Western indifference is a product of more than ingratitude. Though the U.S. regarded the Kurds as a friendly force throughout the war in Iraq, America was also heavily invested in maintaining the country’s unity, even if that concept was more of a legal fiction than a reality. Just as important, giving statehood to Iraq’s Kurds scares both Turkey and Iran, who both have substantial restive Kurdish minorities that have been subject to discrimination and repression.

Seen from that perspective, giving the Kurds their due might constitute not only a distraction from the war on ISIS but also a threat to Turkey, Iran, and the survival of the fragile Iraqi government in Baghdad.

But as Trump well understands, the boat sailed on Iraqi unity - and on any attempt to create a democratic federal system in Iraq - long ago. The Kurds know that if their rights are put on hold until after they’ve finished the dirty work of fighting ISIS, the world won’t lift a finger to ensure that any promises made to them will be kept. That’s why, in spite of condemnations from those neighboring governments and even discouragement from the United Nations - which is so solicitous about achieving statehood for Palestinians who support rather than fight terrorism - the Kurds have gone ahead and held their referendum.

Rather than providing support for the worrisome threats coming from the Turks, the Iranians, and the government in Baghdad, the U.S. ought to be signaling that this time, unlike numerous times in the past, the Kurds won’t be left to their fate. Supporting the Kurds, who have bled and died in a battle against terror the U.S. wanted fought but was too squeamish and war-weary to commit major land forces of its own to, is the right thing to do. And contrary to all of those wise men whispering in Trump’s ear that he can’t do anything to offend the Turks and Iranians, standing up for the Kurds is also in America’s strategic interest.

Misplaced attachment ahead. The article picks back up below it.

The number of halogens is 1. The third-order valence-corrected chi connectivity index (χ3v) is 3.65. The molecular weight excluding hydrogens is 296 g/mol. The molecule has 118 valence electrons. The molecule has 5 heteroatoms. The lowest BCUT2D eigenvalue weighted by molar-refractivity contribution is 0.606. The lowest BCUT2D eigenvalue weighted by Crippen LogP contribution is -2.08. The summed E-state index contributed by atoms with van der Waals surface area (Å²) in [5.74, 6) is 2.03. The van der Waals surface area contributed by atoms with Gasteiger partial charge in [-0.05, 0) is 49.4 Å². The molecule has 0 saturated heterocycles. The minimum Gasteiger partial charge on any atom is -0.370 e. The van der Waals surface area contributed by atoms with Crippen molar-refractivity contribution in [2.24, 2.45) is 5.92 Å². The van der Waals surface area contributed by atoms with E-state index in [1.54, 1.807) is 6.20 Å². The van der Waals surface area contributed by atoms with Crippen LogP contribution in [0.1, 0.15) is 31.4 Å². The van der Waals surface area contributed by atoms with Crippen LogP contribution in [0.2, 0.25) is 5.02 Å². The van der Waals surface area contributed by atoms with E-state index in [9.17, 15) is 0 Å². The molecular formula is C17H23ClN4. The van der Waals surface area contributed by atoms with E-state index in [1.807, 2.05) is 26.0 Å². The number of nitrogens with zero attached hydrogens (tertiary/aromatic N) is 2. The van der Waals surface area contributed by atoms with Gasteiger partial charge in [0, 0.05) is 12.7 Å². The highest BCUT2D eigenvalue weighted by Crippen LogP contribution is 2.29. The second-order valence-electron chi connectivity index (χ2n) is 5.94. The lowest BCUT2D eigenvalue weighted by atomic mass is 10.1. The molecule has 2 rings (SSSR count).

Though an independent Kurdistan in what is now northern Iraq won’t block Iran’s land bridge to Hezbollah, the presence of a strong armed force on Iran’s flank would provide the U.S. with the sort of strategic leverage against Iran for which Trump has been looking. Moreover, given the strength of the Peshmerga, the Kurds can defend themselves so long as the U.S. is prepared to honor its word to arm them.

Though the new state will fall short of a Jeffersonian democracy, it will still be freer than its neighbors. Like democratic Israel elsewhere in the region, Kurdistan will act as a bridgehead for the West in an area where dangerous forces have seized the initiative since Obama’s retreat from his “red line” in Syria and his nuclear deal with Iran.

As for the increasingly dictatorial state in Turkey, it’s time for Trump to send the Erdogan regime a message that he cannot dictate U.S. policy, and that the U.S. will not legitimize his ill treatment of Turkish Kurds by denying freedom to their coethnics in northern Iraq.

Backing the Kurds is exactly the sort of outside-the-box thinking that Trump promised when he was elected president. If he abandons the Kurds, just at the moment when they are most entitled to Western support, it won’t merely be another in a long history of betrayals of that people. It will be a sign that Trump lacks the insight and the courage to ignore his establishment advisers, and that his talk about rolling back Obama’s dangerous nuclear blunder with Iran is just posturing. That would be a greater danger to both his administration and U.S. interests than the displeasure of Erdogan or the ayatollahs could ever be.

Jonathan S. Tobin is opinion editor of JNS.org and a contributor to National Review Online.

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“The risk of insult is the price of clarity.” -- Roy H. Williams

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Re: Kurdistan Referendum/Other Developments (split fm Op IMPACT)
« Reply #36 on: October 02, 2017, 11:01:41 »
Even if Iraq manages to subdue the Kurds for now, then they have a new insurrection on their hands and eventually the Sunni tribes will regroup and fight as well.

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Re: Kurdistan Referendum/Other Developments (split fm Op IMPACT)